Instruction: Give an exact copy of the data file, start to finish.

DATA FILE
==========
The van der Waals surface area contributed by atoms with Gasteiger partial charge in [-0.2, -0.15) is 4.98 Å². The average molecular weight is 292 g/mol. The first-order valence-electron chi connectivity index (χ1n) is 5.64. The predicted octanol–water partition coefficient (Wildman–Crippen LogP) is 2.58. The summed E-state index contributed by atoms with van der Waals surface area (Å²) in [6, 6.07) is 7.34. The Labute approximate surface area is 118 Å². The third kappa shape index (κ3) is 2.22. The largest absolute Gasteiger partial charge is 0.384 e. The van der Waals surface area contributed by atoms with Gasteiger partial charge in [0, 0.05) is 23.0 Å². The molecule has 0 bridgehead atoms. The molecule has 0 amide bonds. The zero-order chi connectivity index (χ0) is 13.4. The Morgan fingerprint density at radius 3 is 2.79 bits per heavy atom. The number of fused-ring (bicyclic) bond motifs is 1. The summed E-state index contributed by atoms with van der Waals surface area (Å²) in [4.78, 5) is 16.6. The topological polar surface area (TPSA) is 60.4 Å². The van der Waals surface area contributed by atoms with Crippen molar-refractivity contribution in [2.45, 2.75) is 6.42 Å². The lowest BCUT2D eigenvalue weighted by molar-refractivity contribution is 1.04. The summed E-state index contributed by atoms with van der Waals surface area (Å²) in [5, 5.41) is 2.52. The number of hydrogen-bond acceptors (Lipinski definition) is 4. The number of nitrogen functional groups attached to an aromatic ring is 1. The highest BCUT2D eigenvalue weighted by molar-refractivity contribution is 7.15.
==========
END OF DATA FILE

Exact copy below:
The van der Waals surface area contributed by atoms with Gasteiger partial charge in [-0.2, -0.15) is 4.98 Å². The average molecular weight is 292 g/mol. The first-order valence-electron chi connectivity index (χ1n) is 5.64. The predicted octanol–water partition coefficient (Wildman–Crippen LogP) is 2.58. The summed E-state index contributed by atoms with van der Waals surface area (Å²) in [6, 6.07) is 7.34. The Labute approximate surface area is 118 Å². The third kappa shape index (κ3) is 2.22. The largest absolute Gasteiger partial charge is 0.384 e. The van der Waals surface area contributed by atoms with Gasteiger partial charge in [0, 0.05) is 23.0 Å². The molecule has 0 bridgehead atoms. The molecule has 0 amide bonds. The zero-order chi connectivity index (χ0) is 13.4. The Morgan fingerprint density at radius 3 is 2.79 bits per heavy atom. The number of fused-ring (bicyclic) bond motifs is 1. The summed E-state index contributed by atoms with van der Waals surface area (Å²) in [4.78, 5) is 16.6. The topological polar surface area (TPSA) is 60.4 Å². The van der Waals surface area contributed by atoms with Crippen molar-refractivity contribution in [2.45, 2.75) is 6.42 Å². The lowest BCUT2D eigenvalue weighted by molar-refractivity contribution is 1.04. The summed E-state index contributed by atoms with van der Waals surface area (Å²) in [5, 5.41) is 2.52. The number of hydrogen-bond acceptors (Lipinski definition) is 4. The number of nitrogen functional groups attached to an aromatic ring is 1. The highest BCUT2D eigenvalue weighted by molar-refractivity contribution is 7.15.